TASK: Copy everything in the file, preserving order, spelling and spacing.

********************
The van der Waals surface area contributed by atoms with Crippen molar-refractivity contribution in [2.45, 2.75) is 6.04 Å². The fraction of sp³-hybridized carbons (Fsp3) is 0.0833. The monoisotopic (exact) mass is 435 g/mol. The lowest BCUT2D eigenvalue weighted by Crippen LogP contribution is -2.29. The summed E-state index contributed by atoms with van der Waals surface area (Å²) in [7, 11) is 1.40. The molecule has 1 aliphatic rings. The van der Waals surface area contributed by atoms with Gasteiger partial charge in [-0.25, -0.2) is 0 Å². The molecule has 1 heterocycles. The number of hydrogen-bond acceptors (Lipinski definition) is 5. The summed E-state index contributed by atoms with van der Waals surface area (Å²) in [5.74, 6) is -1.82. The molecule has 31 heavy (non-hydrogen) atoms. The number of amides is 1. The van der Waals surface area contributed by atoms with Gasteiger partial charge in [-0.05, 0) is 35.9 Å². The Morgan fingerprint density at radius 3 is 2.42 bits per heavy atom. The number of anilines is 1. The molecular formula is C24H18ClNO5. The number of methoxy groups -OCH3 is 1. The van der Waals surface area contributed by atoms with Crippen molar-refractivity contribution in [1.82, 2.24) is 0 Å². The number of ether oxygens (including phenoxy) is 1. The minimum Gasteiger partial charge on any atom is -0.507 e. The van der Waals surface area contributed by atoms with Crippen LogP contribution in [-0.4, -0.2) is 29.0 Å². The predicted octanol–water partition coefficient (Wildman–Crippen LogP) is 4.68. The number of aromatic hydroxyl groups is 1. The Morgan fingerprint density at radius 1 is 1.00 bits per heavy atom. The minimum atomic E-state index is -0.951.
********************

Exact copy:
The van der Waals surface area contributed by atoms with Crippen molar-refractivity contribution in [2.45, 2.75) is 6.04 Å². The fraction of sp³-hybridized carbons (Fsp3) is 0.0833. The monoisotopic (exact) mass is 435 g/mol. The lowest BCUT2D eigenvalue weighted by Crippen LogP contribution is -2.29. The summed E-state index contributed by atoms with van der Waals surface area (Å²) in [7, 11) is 1.40. The molecule has 1 aliphatic rings. The van der Waals surface area contributed by atoms with Gasteiger partial charge in [-0.25, -0.2) is 0 Å². The molecule has 1 heterocycles. The number of hydrogen-bond acceptors (Lipinski definition) is 5. The summed E-state index contributed by atoms with van der Waals surface area (Å²) in [5.74, 6) is -1.82. The molecule has 31 heavy (non-hydrogen) atoms. The number of amides is 1. The van der Waals surface area contributed by atoms with Gasteiger partial charge in [-0.05, 0) is 35.9 Å². The Morgan fingerprint density at radius 3 is 2.42 bits per heavy atom. The number of anilines is 1. The molecular formula is C24H18ClNO5. The number of methoxy groups -OCH3 is 1. The van der Waals surface area contributed by atoms with Crippen molar-refractivity contribution in [1.82, 2.24) is 0 Å². The number of ether oxygens (including phenoxy) is 1. The minimum Gasteiger partial charge on any atom is -0.507 e. The van der Waals surface area contributed by atoms with Crippen LogP contribution in [-0.4, -0.2) is 29.0 Å². The predicted octanol–water partition coefficient (Wildman–Crippen LogP) is 4.68. The number of aromatic hydroxyl groups is 1. The Morgan fingerprint density at radius 1 is 1.00 bits per heavy atom. The minimum atomic E-state index is -0.951.